Central heating experts at PlumbNation have revealed their tips to help reduce heating bills and combat increasing energy prices.
Sunday 27th March is officially the recommended day to turn your central heating off.
However, with energy bills increasing, homeowners may be reaching for the off button sooner than expected.
Jordan Chance, heating expert from PlumbNation said: “Spring is just around the corner, and as the weather gradually begins to turn warmer, more and more people are keeping their heating on for shorter amounts of time.
“With the cost of living rising across the country, including higher energy price caps, many Brits will be feeling the financial squeeze. Although there is no single temperature at which you should turn your heating off, many aim for the time when clocks go forward, which this year falls on 27th March.
“While many may be waiting for the temperature to change, there’s no specific temperature at which you should be turning off your heating, as it will depend on how well insulated your home is.
“Well insulated homes will retain their heat even when temperatures are low into the early spring, but every home will be different.
“It is also important to note that leaving your heating on low all day does not reduce your heating bills. Having the heating on only as and when you need it, is the best way to save energy. Using a thermostat with a timer offers a simple and speedy solution to controlling your heating effectively.
“With energy bills rising there are a few things you can do to help keep your home warm, and save money on your energy bills.”
Tips to Save Money
- Upgrade thermostat
Thermostats, particularly in older homes with older heating systems, can degrade over time. Such degradation can lead to delays in your boiler switching on, or your home being heated at much higher temperatures than required. Upgrading your thermostat could provide for greater accuracy in thermostat to boiler communication, preventing energy from being wasted, and saving you money. PlumbNation offers a variety of models, including smart thermostats that can be controlled from your mobile.
- Stop draughts
Stopping heat from escaping through unwanted gaps is one of the cheapest and most effective ways to save energy and money. To draught-proof your home, you need to primarily identify the ‘problem areas’ where draughts are causing issues, these could include doors, windows, chimneys and floorboards. You can block unwanted gaps by using draught-proofing strips around your windows and doors, or flexible silicone-based filler to fill the gaps in your floorboards.
- Add an extra layer or two
Instead of heating your home to be warm enough to walk around in shorts and a t-shirt, why not turn your thermostat down and put on a jumper? Adding clothing layers will insulate your body and make it easier to regulate your body’s temperature. The more layers you wear, the less the heating will need to be on, reducing your heating bills.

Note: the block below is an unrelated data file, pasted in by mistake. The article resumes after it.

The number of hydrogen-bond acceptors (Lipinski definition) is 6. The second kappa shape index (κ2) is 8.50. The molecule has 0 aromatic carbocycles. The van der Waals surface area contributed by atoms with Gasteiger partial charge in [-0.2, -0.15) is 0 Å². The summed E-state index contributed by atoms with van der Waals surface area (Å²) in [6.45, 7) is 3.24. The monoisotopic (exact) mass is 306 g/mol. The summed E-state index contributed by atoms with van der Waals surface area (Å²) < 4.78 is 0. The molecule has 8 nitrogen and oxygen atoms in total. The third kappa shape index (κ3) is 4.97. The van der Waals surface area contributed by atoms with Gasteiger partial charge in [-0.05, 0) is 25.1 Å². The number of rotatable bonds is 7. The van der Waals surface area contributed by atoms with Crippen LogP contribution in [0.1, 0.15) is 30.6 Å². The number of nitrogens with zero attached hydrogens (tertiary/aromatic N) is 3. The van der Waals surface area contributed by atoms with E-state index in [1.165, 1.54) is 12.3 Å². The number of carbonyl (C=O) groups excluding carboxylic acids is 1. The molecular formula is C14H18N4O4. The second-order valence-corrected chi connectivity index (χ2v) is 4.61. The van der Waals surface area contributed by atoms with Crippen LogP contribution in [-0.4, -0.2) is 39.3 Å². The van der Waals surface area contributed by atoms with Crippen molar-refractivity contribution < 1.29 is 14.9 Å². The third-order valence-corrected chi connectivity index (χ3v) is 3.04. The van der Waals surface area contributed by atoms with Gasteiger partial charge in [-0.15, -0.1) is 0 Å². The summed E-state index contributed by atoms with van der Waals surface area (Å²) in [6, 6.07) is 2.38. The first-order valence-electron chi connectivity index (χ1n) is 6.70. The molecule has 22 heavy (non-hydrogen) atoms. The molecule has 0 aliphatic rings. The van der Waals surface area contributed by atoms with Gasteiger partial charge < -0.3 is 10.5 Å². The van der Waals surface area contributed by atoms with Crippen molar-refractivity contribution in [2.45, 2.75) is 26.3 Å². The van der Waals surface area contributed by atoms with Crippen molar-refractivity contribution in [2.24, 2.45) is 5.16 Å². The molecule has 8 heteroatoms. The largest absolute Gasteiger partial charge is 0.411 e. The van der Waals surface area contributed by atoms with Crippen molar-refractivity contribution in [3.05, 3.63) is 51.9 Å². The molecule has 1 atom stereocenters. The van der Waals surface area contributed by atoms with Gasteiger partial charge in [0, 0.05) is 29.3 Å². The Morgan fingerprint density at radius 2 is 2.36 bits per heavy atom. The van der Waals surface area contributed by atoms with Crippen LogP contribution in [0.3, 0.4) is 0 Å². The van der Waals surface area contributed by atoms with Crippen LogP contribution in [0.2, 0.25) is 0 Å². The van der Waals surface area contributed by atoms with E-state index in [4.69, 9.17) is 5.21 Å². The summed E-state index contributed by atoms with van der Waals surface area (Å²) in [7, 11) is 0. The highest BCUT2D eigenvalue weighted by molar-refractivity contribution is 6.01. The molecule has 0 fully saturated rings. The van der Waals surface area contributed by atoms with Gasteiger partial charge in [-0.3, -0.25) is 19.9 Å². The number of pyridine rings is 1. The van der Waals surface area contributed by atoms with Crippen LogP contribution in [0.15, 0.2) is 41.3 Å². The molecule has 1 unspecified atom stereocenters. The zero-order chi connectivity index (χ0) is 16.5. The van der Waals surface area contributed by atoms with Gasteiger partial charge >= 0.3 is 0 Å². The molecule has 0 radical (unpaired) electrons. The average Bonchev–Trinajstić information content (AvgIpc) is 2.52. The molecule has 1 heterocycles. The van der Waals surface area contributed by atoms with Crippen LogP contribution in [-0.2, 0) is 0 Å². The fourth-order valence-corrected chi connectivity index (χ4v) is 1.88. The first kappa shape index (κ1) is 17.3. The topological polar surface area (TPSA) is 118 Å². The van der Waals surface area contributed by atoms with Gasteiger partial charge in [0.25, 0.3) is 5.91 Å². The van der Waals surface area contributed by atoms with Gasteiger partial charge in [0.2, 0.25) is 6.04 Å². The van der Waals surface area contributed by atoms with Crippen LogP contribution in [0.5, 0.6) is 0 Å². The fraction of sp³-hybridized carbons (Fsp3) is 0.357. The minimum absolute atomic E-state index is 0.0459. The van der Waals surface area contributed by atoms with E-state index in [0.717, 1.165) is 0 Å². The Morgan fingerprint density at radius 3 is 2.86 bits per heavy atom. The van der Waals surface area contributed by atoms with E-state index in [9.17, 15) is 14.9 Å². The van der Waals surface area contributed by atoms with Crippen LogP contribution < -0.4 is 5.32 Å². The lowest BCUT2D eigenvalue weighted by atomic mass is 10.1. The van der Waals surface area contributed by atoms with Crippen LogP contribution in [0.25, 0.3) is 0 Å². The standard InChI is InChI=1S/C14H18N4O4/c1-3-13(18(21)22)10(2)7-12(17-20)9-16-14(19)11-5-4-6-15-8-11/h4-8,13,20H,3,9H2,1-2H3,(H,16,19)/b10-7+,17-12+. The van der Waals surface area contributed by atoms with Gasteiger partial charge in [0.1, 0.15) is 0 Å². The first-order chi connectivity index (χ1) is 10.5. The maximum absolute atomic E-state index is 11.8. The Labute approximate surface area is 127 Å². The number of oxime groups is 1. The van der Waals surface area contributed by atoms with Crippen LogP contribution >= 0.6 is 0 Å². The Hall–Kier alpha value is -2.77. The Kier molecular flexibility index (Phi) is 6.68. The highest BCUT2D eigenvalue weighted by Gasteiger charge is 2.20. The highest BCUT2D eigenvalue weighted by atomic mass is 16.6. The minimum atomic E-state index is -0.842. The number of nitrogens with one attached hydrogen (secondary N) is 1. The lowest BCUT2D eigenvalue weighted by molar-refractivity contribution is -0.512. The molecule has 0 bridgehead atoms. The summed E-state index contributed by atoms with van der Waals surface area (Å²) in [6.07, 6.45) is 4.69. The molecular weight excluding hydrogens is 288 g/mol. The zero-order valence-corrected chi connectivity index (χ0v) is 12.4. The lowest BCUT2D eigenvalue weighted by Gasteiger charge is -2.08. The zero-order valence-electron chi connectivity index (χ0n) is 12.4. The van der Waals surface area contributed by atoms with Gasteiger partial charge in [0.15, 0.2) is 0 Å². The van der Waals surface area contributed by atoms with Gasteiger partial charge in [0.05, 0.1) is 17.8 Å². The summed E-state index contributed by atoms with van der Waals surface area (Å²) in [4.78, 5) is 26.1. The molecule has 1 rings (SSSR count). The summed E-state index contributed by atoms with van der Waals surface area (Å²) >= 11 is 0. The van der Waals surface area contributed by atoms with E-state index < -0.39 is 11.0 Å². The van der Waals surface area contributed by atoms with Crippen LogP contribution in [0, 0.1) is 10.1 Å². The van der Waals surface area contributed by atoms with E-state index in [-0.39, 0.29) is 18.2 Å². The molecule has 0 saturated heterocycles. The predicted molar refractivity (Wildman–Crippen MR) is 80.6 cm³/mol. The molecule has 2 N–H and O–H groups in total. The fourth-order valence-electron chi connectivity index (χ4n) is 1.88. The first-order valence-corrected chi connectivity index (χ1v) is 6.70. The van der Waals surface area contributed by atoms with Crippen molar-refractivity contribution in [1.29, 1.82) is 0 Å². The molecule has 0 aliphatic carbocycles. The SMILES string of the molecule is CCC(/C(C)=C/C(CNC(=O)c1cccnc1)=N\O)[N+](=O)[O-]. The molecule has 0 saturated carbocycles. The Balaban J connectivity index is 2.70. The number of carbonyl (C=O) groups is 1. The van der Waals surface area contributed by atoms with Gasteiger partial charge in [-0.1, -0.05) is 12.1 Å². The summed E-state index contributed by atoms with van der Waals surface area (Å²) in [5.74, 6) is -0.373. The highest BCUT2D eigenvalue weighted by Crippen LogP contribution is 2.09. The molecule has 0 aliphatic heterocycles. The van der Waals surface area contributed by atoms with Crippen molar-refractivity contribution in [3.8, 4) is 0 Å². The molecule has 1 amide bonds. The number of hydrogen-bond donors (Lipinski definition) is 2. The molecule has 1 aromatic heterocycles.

- Introduce soft furnishings
Soft furnishings, such as curtains and rugs, can make all the difference in saving money on your heating. If you have a carpeted home then it will naturally help to boost insulation. However, if you have hard flooring investing in some good quality materials, such as a plush rug, will help to prevent heat from being lost.
- Turn the thermostat down 1°C
An excessive heating bill can be easily rectified with the ‘step-down’ challenge. By turning your heating down by just 1°C, you can save up to 10% on your heating bill. The typical heating range is between 18- 21°C. so why don’t you see how low you can go?
- Clean your radiators
If your radiators aren’t in your weekly cleaning routine, then it’s time to add them. A buildup of dust can affect your health, allergies and your heating bill. Layers of dust in your radiator can prevent heat from escaping effectively, meaning your radiators will have to work harder to warm your room.
- Don’t dry clothes on the radiator
We would recommend that you stop using your radiators to dry your clothes. The clothes that you place over the top of your radiators prevent the heat from escaping and heating your room, meaning that your boiler has to pick up the slack and work at a greater rate – increasing costs. Similarly, the increase in the air’s moisture can create condensation, leading to potential issues with mould and dampness.
- Check your radiator cover
If you have a radiator cover make sure to check that it is a good conductor of heat. Radiator covers made from materials such as wood are poor conductors and can prevent heat from being dispersed effectively – wasting energy and money. Also, if your radiator cover has a solid top then you may be losing even more heat, as it will be absorbed by the top of the cover.
- Bleed your radiators
Bleeding your radiator is essential in preventing the efficiency of your radiator from decreasing, as a result of air entering your heating system. The quickest way to check if air has entered your heating system is to turn your central heating on and feel your radiator. If the radiator is warm at the bottom but cold at the top this is generally a sign that air is present.
- Get the boiler serviced
If your boiler is ageing and has seen better days, there’s a strong chance it won’t be working as efficiently as it once was. Defective boilers can increase your heating bill massively as they will need to work significantly harder to bring your home up to the desired temperature. We recommend that you get your boiler serviced every 12 months (preferably before the winter season), to ensure that your boiler is running efficiently and safely.